Surprise! It’s performance review season. Almost like our birthdays, formal reviews come just once a year. Performance reviews are often seen as the entire measure of an employee’s contributions. However, they’re really only one piece of the puzzle. To get the most out of the annual review, the process should be comprised of numerous robust, two-way conversations throughout the year.
Whether you’re the employee or boss, if you’re feeling anxious walking into a performance review, that’s a sure-fire sign it has been too long since the last in-depth conversation. It can leave both parties feeling vulnerable to some surprises.
Looking to paint a complete picture with your team members? Consider this:
– Once the annual performance review is complete, schedule other conversations and touch points before the next “big” meeting.
– Set up 30 minutes a few days after the review, even if the employee received 5 stars, to see what they’re thinking. “Wanted to be sure you felt we covered everything the other day. Anything else on your mind?” That gesture alone will go a long way.
– Set up weekly check-ins with individuals to keep in touch about challenges, wins, and general questions or issues. “You’re making great progress on that project. Any roadblocks you’re encountering that I can help remove?”
– If weekly meetings aren’t feasible, set aside one hour each month to connect about the events from the month. Use the time to understand his/her mindset, issues, or wins. Provide feedback about what you saw them doing well, or coach where you saw room for improvement, encouraging a dialogue with the team member to understand their point of view.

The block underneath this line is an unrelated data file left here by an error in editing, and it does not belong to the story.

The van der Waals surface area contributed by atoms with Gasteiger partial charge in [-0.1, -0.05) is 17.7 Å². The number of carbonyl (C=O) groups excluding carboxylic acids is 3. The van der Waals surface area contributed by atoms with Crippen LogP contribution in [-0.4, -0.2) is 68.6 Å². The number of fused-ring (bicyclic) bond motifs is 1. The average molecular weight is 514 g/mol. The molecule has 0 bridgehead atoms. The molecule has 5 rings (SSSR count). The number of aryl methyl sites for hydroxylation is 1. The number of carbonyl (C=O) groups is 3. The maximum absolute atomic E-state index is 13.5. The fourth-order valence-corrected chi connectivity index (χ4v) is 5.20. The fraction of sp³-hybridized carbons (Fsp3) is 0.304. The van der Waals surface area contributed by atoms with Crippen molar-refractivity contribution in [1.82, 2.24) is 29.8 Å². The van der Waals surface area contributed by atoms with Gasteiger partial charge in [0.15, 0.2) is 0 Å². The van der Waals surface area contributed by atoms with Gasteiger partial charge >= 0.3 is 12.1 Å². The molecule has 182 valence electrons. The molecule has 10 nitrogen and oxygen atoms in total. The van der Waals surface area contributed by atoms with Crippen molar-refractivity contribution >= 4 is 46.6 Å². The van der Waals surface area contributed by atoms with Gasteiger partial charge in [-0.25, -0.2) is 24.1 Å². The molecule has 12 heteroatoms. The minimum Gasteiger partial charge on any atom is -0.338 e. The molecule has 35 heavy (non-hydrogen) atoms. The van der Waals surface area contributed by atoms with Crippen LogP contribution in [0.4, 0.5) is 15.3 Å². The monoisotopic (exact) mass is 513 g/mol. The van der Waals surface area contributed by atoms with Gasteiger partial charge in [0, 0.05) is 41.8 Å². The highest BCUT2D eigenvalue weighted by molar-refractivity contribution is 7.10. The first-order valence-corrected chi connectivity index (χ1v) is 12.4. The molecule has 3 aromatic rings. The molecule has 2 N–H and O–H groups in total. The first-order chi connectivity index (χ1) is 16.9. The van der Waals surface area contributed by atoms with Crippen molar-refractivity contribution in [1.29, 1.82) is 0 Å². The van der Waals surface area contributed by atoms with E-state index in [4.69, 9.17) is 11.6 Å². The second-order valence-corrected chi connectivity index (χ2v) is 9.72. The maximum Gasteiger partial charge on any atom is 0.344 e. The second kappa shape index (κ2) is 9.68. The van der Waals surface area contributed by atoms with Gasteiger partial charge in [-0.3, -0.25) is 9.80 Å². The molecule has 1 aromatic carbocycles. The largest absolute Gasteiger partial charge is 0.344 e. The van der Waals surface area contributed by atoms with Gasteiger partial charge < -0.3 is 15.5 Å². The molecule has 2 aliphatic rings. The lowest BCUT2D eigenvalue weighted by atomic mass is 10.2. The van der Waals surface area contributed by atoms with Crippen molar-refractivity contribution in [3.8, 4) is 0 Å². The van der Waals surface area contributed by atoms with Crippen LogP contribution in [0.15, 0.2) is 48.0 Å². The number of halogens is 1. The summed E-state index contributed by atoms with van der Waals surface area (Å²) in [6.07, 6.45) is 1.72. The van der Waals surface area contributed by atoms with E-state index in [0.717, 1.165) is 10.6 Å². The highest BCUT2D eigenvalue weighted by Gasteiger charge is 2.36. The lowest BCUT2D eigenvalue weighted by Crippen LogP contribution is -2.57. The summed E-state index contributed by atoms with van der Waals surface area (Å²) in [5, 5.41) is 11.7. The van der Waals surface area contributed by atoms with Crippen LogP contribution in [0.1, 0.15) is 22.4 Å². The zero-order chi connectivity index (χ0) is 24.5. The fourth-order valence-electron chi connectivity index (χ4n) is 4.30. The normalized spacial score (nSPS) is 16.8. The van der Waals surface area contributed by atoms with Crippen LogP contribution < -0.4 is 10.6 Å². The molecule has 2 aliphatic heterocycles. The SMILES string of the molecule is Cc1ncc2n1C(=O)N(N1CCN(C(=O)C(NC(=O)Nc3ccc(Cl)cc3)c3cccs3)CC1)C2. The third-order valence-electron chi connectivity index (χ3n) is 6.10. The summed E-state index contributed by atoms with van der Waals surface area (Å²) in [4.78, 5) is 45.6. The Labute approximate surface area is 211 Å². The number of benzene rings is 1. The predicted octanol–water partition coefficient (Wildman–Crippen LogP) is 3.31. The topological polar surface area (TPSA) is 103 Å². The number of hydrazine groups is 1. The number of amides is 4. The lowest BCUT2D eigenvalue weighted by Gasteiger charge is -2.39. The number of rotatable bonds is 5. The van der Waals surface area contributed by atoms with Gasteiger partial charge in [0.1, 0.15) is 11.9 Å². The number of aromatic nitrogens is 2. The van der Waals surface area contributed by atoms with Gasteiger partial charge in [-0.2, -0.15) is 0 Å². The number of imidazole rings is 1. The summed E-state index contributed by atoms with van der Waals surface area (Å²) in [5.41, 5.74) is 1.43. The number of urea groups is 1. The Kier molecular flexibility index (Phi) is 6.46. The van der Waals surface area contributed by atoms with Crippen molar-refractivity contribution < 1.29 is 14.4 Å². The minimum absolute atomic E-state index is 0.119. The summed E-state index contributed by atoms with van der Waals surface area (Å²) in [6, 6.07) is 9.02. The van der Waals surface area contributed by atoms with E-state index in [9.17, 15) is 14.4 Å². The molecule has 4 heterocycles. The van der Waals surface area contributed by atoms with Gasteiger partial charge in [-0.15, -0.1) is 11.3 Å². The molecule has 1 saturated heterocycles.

– Keep an email folder to save emails from colleagues and clients about your team member’s awesomeness. “Hi, Jackie. Just wanted you to know what a great job Kate has been doing on our project. She has really built a sense of trust with our entire team.” Leaders may often get these emails, then simply do nothing to acknowledge them. Save these, and refer to the folder as reminders to give accolades or provide improvement feedback based on trends you see.
– Use the annual review as a way to review previous conversations with individuals. Build upon the dialogue instead of starting from scratch every time.
– Hold team members accountable for their own improvements and growth. When feedback is given, ask team members to come back a few days later or the next week with 1-2 actions to take to make a change or try something new. This could be as simple as, “When we met, you mentioned you wanted to learn more about data analytics. Let me know what steps you see to get you on that path.”
Remember, the best surprises are saved for birthdays, not performance reviews. Active and ongoing dialogue ensures no surprises during formal reviews and instills a sense of balance and trust among leaders and team members.
Wishing you a great review and even better weekly conversations!
– Jackie Simon